Divorce is rarely easy. Emotions usually run high, accusations are unfairly hurled and blame becomes a weapon. Throw in disputes over child custody, and the volatile has a tendency to become volcanic for many separating spouses.
Many Massachusetts children know the traumas of divorce firsthand. Most would prefer that their parents settle custody matters with a minimum of conflict. So it really is up to parents to learn to co-parent, and act like adults in their children’s best interests.
Co-parenting may seem hard at first because of animosity toward an ex-spouse, and the anger and resentment that often accompany property division, alimony and child support. Many divorced patents also use child-custody arrangements to retaliate against the other spouse.
Divorce is all about letting go of the past and moving on. The focus should be on children, not on which ex-spouse has the upper hand. Very often, children are far more affected by stress and conflict than their battling parents because they have so little say and power in determining what happens next.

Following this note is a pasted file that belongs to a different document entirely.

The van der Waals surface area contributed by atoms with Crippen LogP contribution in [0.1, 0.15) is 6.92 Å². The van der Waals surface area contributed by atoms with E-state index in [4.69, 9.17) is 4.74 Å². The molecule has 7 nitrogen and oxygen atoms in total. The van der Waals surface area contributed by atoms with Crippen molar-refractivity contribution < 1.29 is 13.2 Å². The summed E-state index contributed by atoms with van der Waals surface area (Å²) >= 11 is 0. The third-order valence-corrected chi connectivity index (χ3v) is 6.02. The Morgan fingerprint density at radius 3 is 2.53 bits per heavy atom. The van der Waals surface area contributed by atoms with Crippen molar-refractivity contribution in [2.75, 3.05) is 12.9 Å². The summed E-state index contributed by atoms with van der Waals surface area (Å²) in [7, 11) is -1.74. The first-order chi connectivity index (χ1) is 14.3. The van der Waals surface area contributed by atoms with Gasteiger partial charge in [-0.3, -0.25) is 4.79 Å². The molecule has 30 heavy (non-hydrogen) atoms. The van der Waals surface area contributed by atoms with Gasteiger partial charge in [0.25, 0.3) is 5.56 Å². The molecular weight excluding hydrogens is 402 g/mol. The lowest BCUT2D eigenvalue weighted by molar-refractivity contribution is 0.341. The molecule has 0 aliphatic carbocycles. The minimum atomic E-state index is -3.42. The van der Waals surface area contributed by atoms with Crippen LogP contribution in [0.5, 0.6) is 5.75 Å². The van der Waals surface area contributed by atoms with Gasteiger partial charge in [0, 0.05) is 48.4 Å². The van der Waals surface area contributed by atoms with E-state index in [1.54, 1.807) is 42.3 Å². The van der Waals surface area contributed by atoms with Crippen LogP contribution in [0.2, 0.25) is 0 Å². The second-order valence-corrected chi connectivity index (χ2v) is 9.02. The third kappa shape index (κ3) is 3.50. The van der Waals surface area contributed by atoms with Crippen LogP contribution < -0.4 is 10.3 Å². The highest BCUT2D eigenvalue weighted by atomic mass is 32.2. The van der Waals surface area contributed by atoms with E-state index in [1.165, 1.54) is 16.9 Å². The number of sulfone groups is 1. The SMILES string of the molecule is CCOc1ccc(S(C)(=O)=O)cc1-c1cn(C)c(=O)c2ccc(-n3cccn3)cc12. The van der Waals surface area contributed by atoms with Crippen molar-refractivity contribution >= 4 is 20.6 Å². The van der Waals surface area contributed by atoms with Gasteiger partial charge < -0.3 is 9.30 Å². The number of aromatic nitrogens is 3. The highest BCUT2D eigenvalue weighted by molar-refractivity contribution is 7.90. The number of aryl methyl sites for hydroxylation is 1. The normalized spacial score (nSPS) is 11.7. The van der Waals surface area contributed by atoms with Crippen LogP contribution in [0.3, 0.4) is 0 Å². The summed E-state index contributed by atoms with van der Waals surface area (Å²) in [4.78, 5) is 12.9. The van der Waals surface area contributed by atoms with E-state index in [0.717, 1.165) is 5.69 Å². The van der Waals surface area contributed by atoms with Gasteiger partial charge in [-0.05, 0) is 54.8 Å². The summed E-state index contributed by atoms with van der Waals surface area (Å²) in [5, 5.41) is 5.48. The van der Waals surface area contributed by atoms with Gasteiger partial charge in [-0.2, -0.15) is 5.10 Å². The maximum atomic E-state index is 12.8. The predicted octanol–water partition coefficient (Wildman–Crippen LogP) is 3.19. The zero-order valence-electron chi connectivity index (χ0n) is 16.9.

Child custody should be shared unless an ex-spouse is an actual threat to children’s well-being because both spouses have parenting rights. There are not a lot of healthy co-parenting plans around to look at, so parents will have to learn to talk calmly to settle their differences over parenting time. Some books and some attorneys can offer good advice, but the real work toward an effective co-parenting arrangement happens between soon-to-be ex-spouses.
Bringing up children after divorce is challenging. Communicating with an ex-spouse about shared custody may sometimes be aggravating, but developing patience can help resolve most conflicts. If child custody cannot be settled peacefully between a divorced couple, then it may be best to consider the help of experts such as therapists and family law professionals.
Source: The Huffington Post, “Moving From Parenting to Co-parenting: Joining Together in Divorce,” John McElhenney, Nov. 20, 2013